1. Movie claims that the wormhole is created by a future version of human beings who survived to evolve into five dimensional beings. Movie also claims that humanity would go extinct within a single generation if nothing was done about the global food crisis. So how could humanity survive to create a wormhole, if we need to go into the wormhole first to survive this pending apocalypse?
Unless this is a human race from a parallel universe in which the global famine never took place and humanity was allowed to survive and evolve into said fifth dimensional beings who could traverse space, time and dimensions to help out a parallel universe human race. Acceptable, but not mentioned by movie as a possible explanation.
2. The wormhole appears near Saturn, even though it would be WAY more convenient if it had opened somewhere next to the moon, or in orbit of earth, or perhaps even two feet about the ground on earth itself. If it was really created by human beings from the future, then it’s kind of a dick move on their end to put it waaaay out in space where it’s so hard to get to.
Unless off course these are the same jerks who litter monoliths in that general area..
3. The astronauts who first went out to explore the twelve disciples – Um, I mean, planets – are said to have enough supplies to survive two years. Ten, if they use their hypersleep devices. But after losing twenty three years on the planet that orbits the black hole, Cooper and his crew still find Matt Damon alive and well in his hypersleep pod.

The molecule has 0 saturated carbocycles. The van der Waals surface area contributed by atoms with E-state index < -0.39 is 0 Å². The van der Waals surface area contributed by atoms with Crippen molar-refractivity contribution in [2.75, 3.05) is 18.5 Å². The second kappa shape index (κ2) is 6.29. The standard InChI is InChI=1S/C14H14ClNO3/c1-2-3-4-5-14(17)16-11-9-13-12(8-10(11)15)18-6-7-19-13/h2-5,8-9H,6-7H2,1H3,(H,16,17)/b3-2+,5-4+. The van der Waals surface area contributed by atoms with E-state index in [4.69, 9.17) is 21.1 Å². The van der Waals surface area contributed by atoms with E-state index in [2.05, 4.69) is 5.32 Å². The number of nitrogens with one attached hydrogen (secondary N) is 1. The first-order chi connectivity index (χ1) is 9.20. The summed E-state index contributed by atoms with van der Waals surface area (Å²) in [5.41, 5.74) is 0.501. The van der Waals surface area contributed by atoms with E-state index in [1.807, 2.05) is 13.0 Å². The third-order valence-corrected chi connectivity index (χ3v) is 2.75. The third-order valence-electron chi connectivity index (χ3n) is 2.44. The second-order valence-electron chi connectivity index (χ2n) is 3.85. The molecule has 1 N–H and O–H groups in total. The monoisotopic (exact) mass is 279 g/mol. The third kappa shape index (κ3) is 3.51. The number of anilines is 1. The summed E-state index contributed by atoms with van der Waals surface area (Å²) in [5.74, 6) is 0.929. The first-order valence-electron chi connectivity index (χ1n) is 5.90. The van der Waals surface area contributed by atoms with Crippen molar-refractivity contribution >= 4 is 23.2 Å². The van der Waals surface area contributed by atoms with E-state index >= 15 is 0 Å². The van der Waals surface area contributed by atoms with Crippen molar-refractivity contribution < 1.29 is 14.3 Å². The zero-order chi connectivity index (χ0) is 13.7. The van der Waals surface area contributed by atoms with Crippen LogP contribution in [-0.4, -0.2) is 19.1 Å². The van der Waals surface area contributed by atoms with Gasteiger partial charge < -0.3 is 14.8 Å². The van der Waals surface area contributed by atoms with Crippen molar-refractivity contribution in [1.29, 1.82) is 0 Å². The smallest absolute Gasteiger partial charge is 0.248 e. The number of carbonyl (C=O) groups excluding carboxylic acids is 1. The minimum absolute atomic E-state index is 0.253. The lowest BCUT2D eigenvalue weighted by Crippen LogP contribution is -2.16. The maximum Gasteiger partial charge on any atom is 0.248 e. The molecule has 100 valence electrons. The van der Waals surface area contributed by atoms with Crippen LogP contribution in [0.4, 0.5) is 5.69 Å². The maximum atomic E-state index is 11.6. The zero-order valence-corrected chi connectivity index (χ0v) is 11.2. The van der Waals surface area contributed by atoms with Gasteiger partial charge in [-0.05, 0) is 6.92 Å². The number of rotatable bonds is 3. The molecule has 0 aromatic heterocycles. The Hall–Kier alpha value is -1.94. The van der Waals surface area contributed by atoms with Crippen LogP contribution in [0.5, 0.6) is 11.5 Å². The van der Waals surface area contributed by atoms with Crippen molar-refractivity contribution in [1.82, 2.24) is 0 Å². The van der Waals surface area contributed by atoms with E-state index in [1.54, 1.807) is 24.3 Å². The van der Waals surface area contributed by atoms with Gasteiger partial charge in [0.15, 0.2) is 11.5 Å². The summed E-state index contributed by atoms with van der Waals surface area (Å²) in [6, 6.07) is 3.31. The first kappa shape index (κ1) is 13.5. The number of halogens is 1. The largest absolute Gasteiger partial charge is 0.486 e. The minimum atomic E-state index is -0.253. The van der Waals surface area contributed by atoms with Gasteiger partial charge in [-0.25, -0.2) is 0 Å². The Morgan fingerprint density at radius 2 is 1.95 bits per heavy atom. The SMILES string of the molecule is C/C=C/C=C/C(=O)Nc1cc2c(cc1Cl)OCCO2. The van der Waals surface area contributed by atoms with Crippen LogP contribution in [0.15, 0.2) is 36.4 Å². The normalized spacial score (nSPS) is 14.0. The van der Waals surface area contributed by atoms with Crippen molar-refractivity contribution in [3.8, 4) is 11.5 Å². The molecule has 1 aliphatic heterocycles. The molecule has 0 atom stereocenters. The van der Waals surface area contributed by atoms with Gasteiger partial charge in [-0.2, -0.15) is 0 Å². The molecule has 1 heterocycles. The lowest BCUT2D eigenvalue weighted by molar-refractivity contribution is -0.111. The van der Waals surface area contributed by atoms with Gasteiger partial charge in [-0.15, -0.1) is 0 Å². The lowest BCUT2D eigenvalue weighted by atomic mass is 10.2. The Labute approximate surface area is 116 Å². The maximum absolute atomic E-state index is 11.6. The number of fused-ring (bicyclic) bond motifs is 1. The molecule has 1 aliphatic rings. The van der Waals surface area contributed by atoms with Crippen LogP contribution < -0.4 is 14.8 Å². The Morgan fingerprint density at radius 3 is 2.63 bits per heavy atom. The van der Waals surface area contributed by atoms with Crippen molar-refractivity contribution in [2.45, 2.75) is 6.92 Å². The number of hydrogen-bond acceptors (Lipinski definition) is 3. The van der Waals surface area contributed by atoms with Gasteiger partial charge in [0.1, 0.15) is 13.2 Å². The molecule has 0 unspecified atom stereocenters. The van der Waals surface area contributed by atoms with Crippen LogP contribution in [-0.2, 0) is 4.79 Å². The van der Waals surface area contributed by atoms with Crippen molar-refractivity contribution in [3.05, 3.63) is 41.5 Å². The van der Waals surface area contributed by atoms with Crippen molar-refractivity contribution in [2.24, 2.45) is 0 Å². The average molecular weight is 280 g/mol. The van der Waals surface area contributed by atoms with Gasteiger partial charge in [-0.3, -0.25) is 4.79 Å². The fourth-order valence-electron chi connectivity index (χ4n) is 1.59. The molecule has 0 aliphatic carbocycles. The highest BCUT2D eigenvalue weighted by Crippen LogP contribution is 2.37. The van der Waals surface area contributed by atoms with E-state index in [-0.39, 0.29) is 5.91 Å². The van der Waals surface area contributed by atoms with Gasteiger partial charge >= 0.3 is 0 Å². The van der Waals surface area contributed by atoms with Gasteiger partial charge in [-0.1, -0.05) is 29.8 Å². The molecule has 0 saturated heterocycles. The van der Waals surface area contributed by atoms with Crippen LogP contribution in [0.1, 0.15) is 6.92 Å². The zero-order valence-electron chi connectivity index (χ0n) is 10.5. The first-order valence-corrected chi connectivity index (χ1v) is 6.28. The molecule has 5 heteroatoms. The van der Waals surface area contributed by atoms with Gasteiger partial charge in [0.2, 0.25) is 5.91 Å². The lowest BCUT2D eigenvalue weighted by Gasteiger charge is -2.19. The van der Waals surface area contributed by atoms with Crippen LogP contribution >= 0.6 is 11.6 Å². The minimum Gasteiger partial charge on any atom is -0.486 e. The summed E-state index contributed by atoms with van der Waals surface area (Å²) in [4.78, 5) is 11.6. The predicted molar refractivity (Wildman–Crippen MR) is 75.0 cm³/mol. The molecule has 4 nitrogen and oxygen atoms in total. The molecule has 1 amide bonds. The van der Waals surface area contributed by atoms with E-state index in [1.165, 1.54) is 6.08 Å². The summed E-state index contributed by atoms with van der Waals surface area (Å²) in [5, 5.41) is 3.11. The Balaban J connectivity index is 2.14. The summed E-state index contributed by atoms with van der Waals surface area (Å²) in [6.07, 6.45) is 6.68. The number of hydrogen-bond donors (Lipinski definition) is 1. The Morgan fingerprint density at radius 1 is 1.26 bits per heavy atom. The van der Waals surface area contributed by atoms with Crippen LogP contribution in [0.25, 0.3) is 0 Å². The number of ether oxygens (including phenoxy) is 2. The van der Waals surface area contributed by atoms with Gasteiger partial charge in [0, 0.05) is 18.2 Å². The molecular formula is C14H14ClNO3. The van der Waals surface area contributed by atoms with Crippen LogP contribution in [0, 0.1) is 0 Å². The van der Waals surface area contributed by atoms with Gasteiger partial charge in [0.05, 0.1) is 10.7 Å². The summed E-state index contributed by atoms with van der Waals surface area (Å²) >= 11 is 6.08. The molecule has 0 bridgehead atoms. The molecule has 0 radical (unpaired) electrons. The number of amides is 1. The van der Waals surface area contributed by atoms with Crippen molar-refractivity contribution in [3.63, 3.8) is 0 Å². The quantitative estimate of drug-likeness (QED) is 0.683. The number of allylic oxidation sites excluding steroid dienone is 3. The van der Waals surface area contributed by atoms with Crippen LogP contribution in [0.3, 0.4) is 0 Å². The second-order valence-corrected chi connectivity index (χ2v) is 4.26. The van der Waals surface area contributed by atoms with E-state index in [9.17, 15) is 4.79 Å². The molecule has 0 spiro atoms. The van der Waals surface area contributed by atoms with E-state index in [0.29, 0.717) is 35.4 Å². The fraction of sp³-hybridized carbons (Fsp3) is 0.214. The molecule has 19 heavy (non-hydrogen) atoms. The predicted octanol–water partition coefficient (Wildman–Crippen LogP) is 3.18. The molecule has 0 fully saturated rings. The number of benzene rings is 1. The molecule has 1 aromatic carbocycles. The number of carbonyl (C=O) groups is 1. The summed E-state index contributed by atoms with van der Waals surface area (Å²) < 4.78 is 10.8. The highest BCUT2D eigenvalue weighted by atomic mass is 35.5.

4. After entering the singularity, Cooper enters a miraculous space-time warp that grants him the ability to send messages back into the past to his daughter. He knocks down books, causes gravity ripples, and encodes a watch with a hidden message; basically replaying the phenomena that took place in the past as he experienced it himself. But if that past already took place, then why would he need to do any of this anyway? Those phenomena directly lead to him finding NASA, getting on a space ship, and finally entering the singularity. The movie insinuates that if he never sent any messages, then he would not wind up in the singularity. But he’s already there so even if he just sat there for eternity doing nothing he wouldn’t undo the fact that he *is* there.
It’s possible that he isn’t altering his own past of course, but some parallel universe version of his daughter. But again, the movie makes no mention of parallels. Even so, what are the odds that this alternative Cooper and Murph would act the *exact* same way? Or better yet, why would he care? It’s not like he would be saving his own earth, he’d just be influencing a parallel world, which makes me wonder why the fifth dimensional beings would need a guy from this universe to influence the events in a parallel universe… And if that’s the case, how many parallel worlds would Cooper go on to save before he got bored? I suppose all of them, since there are infinite universes out there for him to save, but with infinite time on his hands it would simple be a matter of X-ing them off one by one.
Also, let’s say he is really altering his own past, sending a message to his past self from outside of time, and causing that past self to go to the wormhole and into the singularity, then his past self should immediately show up (since Cooper 1 is sitting outside of time). In fact, if he’s stuck in this loop of influencing the past to end up in the singularity, then an infinite amount of Coopers should be appearing inside the singularity at all times.